A new nightclub for teenagers and young adults opened Thursday night in Santa Rosa in defiance of warnings from city officials that the business lacks proper permits and risks being shut down.
The promoter of PinkDrift dance parties says he's simply trying to offer young people ages 12 to 20 a safe environment to dance and socialize without alcohol or other negative influences associated with adult clubs or unsupervised house parties.
But city officials say the nightclub appears to be a far cry from the family-friendly, cake-and-ice cream birthday parties and jump houses currently featured at the Piner Road location of a business called La Pi?ta.
One look at PinkDrift's website makes it clear the nightclub is a very different use than the existing venue, Assistant City Manager Chuck Regalia said.
"I think the current permit is appropriate for children and families and not for the other group that is proposed," Regalia said.
PinkDrift's website and Facebook page promote it as "The Bay Area's Premier Young Adult Nightclub and Event Center." It features photos of young women in tight clothing with exposed midriffs and crowds dancing beneath strobe lights, and it promises "10-foot dance cages" and a "video wall."
Regalia, in a letter to business and property owners, noted that La Pi?ta's 2012 conditional use permit was granted for a business catering to "children and families" that would include "games, prizes and bounce houses for children to engage in as well as a separate party room for cakes, ice cream and opening presents." The permit envisioned private parties, not ones open to the public, Regalia wrote.
The hours were extended until 1?a.m. in 2013, but a separate request to sell alcohol was denied.
In order to operate the nightclub legally, La Pi?ta owner Joel Correa would need to amend the use permit to reflect the changes, Regalia said. That would require the approval of the Planning Commission, a process that could take three to five months, he said.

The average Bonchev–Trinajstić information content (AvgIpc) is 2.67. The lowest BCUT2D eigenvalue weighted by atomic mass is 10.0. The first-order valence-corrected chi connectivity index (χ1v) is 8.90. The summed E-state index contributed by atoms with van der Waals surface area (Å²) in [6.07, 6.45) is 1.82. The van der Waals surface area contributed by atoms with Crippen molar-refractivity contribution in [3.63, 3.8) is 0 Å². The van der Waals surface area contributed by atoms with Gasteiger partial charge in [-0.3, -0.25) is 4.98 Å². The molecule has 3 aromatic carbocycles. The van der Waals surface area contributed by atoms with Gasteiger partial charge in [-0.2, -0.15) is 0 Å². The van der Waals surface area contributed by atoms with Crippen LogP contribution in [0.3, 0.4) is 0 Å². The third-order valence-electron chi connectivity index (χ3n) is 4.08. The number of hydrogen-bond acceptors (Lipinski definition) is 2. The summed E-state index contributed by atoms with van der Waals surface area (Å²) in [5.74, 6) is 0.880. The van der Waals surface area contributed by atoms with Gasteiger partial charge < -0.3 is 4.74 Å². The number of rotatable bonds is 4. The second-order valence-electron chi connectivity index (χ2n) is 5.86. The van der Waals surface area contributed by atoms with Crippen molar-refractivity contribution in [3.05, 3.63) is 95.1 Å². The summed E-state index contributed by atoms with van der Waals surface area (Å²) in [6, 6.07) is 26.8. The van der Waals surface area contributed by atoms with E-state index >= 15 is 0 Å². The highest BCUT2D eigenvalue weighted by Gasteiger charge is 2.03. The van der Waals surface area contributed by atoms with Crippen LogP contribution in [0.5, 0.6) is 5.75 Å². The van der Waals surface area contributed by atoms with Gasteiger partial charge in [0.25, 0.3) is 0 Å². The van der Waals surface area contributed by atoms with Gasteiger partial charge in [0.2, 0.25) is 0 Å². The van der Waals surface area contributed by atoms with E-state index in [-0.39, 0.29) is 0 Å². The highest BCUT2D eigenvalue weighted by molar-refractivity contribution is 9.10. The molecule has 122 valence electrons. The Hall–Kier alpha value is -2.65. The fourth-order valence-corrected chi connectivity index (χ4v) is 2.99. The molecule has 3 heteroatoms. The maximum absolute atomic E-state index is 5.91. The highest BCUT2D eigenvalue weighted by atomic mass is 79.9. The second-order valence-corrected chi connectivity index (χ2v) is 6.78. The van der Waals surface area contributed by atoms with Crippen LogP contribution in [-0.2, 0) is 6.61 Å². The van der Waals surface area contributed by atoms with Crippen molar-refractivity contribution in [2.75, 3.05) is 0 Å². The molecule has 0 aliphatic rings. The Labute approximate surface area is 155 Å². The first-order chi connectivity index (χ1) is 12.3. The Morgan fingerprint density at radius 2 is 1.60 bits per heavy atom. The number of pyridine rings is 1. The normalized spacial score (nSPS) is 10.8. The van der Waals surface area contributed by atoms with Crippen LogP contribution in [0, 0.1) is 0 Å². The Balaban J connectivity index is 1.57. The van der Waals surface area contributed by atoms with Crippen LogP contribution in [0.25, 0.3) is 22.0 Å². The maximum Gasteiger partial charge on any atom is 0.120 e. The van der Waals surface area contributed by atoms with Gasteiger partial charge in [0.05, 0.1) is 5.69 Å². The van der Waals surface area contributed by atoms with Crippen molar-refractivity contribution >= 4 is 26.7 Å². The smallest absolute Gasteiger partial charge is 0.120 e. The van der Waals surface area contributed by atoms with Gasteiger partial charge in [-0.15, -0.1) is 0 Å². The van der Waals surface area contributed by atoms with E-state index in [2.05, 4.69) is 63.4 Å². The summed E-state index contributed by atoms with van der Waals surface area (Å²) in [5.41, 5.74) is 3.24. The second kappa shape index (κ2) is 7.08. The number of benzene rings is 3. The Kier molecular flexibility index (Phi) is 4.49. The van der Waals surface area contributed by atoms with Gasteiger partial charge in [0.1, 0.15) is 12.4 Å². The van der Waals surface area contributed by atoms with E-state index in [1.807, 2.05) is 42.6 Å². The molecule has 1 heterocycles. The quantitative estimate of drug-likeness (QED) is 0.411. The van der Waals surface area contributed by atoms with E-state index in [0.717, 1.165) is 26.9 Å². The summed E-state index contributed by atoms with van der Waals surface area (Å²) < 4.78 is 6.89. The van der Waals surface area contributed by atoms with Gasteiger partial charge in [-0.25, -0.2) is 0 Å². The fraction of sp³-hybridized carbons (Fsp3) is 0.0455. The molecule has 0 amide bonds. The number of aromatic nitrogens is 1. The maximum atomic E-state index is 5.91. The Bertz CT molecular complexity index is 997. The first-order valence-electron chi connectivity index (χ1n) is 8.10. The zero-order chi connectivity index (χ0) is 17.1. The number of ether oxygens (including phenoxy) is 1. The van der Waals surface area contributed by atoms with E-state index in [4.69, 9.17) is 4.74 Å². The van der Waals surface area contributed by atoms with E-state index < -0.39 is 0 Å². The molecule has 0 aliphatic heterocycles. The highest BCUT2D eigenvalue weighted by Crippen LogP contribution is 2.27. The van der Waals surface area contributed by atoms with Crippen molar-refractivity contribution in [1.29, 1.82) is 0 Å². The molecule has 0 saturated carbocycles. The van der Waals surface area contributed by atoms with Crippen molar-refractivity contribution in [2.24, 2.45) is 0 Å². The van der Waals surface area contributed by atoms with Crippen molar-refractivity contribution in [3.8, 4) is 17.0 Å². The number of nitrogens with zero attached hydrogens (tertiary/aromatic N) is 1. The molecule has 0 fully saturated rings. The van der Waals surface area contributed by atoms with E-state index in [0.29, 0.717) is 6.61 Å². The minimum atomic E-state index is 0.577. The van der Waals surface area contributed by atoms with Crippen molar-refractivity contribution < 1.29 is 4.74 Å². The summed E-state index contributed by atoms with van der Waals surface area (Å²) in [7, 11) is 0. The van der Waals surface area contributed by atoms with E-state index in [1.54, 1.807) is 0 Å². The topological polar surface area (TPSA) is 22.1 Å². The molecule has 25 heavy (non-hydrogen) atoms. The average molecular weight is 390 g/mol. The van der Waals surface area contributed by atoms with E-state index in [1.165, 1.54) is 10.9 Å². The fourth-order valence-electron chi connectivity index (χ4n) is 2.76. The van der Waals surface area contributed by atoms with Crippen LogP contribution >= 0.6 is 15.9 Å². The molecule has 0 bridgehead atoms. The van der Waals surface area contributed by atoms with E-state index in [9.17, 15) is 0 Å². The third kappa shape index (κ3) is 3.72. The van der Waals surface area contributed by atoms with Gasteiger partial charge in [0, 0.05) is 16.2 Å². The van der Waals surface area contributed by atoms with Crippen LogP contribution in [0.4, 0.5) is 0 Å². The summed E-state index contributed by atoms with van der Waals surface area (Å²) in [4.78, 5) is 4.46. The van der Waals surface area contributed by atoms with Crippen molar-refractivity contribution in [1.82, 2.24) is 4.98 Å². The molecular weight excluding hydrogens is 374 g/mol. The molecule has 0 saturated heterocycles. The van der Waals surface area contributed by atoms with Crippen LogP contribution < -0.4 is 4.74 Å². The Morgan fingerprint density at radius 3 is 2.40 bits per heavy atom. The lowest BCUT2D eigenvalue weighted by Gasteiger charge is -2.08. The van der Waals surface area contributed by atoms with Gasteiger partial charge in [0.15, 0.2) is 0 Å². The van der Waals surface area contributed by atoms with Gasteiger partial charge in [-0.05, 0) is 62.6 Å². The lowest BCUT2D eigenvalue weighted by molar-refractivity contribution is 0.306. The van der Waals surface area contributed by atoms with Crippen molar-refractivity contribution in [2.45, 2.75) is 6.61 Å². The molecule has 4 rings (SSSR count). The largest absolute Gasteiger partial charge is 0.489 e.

Getting approval for the new use is important because it allows the commission to place conditions on the business — such as hours of operation, security, lighting and parking — that ensure the business operates safely, Regalia said.
PinkDrift's promoter, Dane Woods, disagreed with the city's interpretation of the allowable uses and said he doesn't feel he's being treated fairly by the city. He said he plans to appeal.
"It's obvious they've got an agenda here and they don't want us to open," Woods said.
A Rohnert Park entrepreneur and father of two teenage daughters, Woods said he proposed the PinkDrift parties after talking to the building's owner about the financially struggling La Pi?ta, which he described as "like a Mexican Chuck E. Cheese's." The idea was for the two businesses to jointly use the space at different times.
Woods said he had operated two successful young adult nightclubs in Chicago, where he used to live. He said security will be robust and separate parties will be held for 12- to 15-year-olds and 16- to 20-year-olds. Admission will be $10 for the younger group and $20 for the older group.
But days before the original June 6 opening date, city building officials learned of unpermitted construction on the property, including a new kitchen and dance stage. Woods removed the improvements and the city closed the code enforcement case.